fbpx
May 2020 | Buy-to-Let

Jane Simpson: Riding out the turbulence

Jane Simpson is managing director of TBMC

The buy-to-let (BTL) mortgage market has, unsurprisingly, experienced significant turbulence since the beginning of the coronavirus lockdown, meaning the profile of lenders and products available to landlords has changed.

To begin with, some lenders have withdrawn from the market. A number of these, typically non-banks, should be temporary as they wait for funding lines to become available, but there may also be long-term casualties, unable to return to BTL lending post-crisis.

REDUCED PRODUCTS

The overall number of buy-to-let mortgage products has dropped markedly. Moneyfacts reported that 1,304 products had been taken off during March, with changes continuing throughout April.

It was reported that 5-year fixed rates took the biggest hit, followed by 2-year fixed rates. Some lenders have also responded by reducing their maximum loan-to-values (LTVs), resulting in a significant dent in the 80% LTV market, and the removal of 85% options.

This may cause challenges for buy-to-let clients with more highly leveraged properties when they are looking to remortgage, and in turn deter those without high deposits from making purchases.

We have also seen lenders modifying their lending criteria, especially in the complex buy-to-let sector, which may allow the remaining specialist lenders offering, for example, finance for houses of multiple occupancy (HMOs), limited companies and multi-unit blocks, to take a large slice of the pie. Interest rates have increased on several ranges, which will be disappointing to landlords, especially as the mortgage interest tax relief scheme for buy-to-let properties was finally phased out in April, creating additional costs for many rental property businesses.

However, there are still competitive rates to be found.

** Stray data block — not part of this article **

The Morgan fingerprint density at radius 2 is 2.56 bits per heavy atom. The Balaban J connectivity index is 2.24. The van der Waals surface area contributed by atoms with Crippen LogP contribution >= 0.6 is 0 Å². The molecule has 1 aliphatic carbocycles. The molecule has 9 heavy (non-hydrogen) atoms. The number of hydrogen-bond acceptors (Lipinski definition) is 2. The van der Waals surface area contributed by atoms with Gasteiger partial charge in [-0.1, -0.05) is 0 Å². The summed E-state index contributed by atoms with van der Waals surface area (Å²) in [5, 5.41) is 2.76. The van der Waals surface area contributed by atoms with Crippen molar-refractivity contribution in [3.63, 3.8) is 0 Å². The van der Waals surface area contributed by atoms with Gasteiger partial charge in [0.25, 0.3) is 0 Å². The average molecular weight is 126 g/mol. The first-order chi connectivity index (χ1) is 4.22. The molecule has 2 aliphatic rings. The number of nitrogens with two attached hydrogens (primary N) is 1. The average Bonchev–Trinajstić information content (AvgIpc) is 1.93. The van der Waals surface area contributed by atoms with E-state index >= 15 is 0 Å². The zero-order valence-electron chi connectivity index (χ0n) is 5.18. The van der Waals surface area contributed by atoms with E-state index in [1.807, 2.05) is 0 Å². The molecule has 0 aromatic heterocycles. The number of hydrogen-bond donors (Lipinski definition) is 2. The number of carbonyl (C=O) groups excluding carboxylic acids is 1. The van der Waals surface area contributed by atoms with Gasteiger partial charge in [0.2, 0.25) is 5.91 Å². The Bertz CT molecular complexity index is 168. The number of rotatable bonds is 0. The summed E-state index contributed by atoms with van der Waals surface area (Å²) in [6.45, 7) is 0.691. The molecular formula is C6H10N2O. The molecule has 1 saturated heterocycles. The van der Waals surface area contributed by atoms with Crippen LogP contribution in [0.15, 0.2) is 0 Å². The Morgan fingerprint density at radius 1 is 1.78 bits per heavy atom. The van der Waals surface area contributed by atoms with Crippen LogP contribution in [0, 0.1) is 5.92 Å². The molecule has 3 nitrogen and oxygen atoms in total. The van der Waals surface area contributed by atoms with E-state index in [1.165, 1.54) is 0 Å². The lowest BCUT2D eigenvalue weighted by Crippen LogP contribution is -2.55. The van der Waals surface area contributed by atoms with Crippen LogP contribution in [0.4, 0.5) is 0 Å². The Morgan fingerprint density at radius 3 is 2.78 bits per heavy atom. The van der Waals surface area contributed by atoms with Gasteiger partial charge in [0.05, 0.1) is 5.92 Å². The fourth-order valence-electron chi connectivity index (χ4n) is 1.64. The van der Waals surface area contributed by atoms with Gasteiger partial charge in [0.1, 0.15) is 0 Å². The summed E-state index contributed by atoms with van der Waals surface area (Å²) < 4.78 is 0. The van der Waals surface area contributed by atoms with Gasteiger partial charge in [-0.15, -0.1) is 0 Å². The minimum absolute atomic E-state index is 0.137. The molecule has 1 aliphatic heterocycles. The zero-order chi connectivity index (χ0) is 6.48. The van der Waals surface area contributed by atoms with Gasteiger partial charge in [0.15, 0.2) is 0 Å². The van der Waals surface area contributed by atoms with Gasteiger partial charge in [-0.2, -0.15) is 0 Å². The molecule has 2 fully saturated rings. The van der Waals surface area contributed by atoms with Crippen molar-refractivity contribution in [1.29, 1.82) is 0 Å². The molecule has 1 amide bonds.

DESKTOP VALUATIONS

The countrywide lockdown means visual property inspections are no longer possible. For this reason, some lenders have suspended offering new purchase finance.

However, there are a growing number of providers which have switched to using desktop valuations or automated valuation models (AVMs) during this unprecedented time, to allow business to continue.

The government has advised against house moves during the crisis, which has inevitably slowed the housing market and impacted on buy-to-let purchase transactions.

However, it does mean that there is likely to be a pent-up demand for buy-to-let finance once lockdown measures are lifted and movement in the market is resumed.

This is obviously a challenging time for intermediaries in the buy-to-let sector, but also a time when landlord clients can benefit from our support.

Being able to answer questions about the availability of finance or other relevant issues, such as buy-to-let mortgage holidays (available for both personal name and limited company mortgages), will be appreciated.

Many landlords could save themselves money by remortgaging, so it is also worth offering to review your landlord client’s whole portfolio during this period.

There may be options available to them to release some equity, which could help to ease the pressure on their buy-to-let businesses in the current circumstances.

REMORTGAGE BUSINESS

At TBMC, we are paying particular attention to remortgage business, as many of our clients have mortgages coming to the end of their initial rates during the next couple of months.

There are still plenty of options to choose from and solutions to be found for most scenarios, which is where having buy-to-let expertise comes to the fore